Unlike Silberling, he seems truly in tune to the undercurrents, nuances, and themes of the original material. The mood is, overall, dark and becomes increasingly wretched as the plot progresses, but like the sunlight after rain, there are few, but intermittent patches of genuine mirth (though slightly tinged with cynicism) throughout the film. To give the music some perspective, Newman seemingly scores from the point of view of the Baudelaire orphans. The author’s lack of full, three-dimensional characterizations of the children does not hinder the composition; the story may be told in narrative form, but all events are experienced first hand by the orphans. The music somewhat becomes the very identity or embodiment of the trio and expresses for audiences their morose trials, innate bravery, resourcefulness, few delights, and endless tribulations. By way of creative aural texturing, Newman is able to generate variations of rhythmic and reoccurring motifs to fit a number of instances; what passages work in one scenario can easily be recycled for another through a change in orchestration or technical arrangement. Consequently, he develops a sense of paradoxical continuity that reins in untethered bits of the film. And with added styles ranging from classical, antiquated music box (“VFD”), nebulously distinct ambiance (“Curdled Cave”), to Vaudevillian band (“The Marvelous Marriage”), it can be said that the film is virtually seen through sound.
As an intuitive composer, Thomas Newman consistently strikes a perfect balance between the abstract and concrete; instead of filling every quiet pocket with noise, his sophisticated styling brings to the raucous film much needed stillness through discreet arrangements. In “Resilience” and “The Letter That Never Came”, he is able to weave an enduring, tender atmosphere for the Baudelaire children through a piano solo. They are comforting, loving cues that imbue in the characters (and audiences) a modicum of hope for happiness in the future. Newman seems to understand perspectives, character eccentricity, quality, plot development, and most importantly, humor. (Those familiar with old school PC games may be reminded of the wacky music of Charles Callet for Sierra On-line’s Gobliins series.) Staying true to the film and comedy, the album includes a portion of “Loverly Spring” as a brief preamble to the opening sequence, but it’s soon scratched out. As a red herring mood-killer, it’s hilariously effective and sets the tone for the rest of the score.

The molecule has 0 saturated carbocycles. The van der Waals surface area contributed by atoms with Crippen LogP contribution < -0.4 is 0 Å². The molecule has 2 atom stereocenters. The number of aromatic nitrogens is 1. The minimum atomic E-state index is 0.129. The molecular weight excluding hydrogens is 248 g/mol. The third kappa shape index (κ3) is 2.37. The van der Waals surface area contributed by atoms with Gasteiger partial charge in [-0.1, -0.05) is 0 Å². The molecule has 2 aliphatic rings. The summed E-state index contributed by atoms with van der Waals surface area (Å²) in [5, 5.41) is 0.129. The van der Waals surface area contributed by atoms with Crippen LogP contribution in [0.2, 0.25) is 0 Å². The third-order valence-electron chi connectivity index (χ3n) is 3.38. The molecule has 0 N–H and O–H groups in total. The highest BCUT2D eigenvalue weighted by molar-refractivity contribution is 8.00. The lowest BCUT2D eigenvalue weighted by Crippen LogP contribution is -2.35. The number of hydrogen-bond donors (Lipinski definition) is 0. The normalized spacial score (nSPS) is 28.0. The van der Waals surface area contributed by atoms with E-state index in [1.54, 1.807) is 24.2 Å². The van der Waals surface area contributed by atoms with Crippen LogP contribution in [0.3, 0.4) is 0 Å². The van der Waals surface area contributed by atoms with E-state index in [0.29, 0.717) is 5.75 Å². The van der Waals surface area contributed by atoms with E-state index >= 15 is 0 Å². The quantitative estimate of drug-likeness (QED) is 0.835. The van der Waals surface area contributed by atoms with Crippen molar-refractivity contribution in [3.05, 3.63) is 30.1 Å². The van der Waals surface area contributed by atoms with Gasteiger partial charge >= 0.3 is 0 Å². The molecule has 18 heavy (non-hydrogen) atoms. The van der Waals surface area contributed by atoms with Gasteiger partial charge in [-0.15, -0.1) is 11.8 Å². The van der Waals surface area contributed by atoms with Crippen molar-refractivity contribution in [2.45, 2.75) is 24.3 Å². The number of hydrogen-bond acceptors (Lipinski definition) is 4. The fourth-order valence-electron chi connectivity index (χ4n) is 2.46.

Those intimate with the Lemony Snicket books will know that the wit is either deeply ironic or ham-fistedly absurd. Without words or visuals, Newman’s cues can aptly underscore the subtleties of innuendo, omnipresence of sleaze, or the irreverence of wry, tactless humor. The ominous cue, “Chez Olaf”, tracks the children's first encounter with their pending, off-kilter guardian; along with scene narration, an abundance of the Count’s shady and mischievous persona comes screaming through clear as day. (Apparently, some books can be judged by their covers if you know how and where to look.) But the violin solo in the track entitled “Verisimilitude” is equally telling and showcases the composer’s love for or expertise on the violin. The brief composition for the solo is both exciting to perform and to hear; the style in which the fiddle is played provides a plethora of texture, personality, and the very tone it establishes brings to mind a sense of Slavic/gypsy mystique. The cue is altogether twisted, almost a brooding czardas; it is though if you’re witnessing the suave, slick, inner-workings of a venomous scam artist... and you are! By illustrating the malice within, the music pierces the transparent façade of compassion to reveal the very... verisimilitude of insincerity; this is poetry the film itself inherently lacks.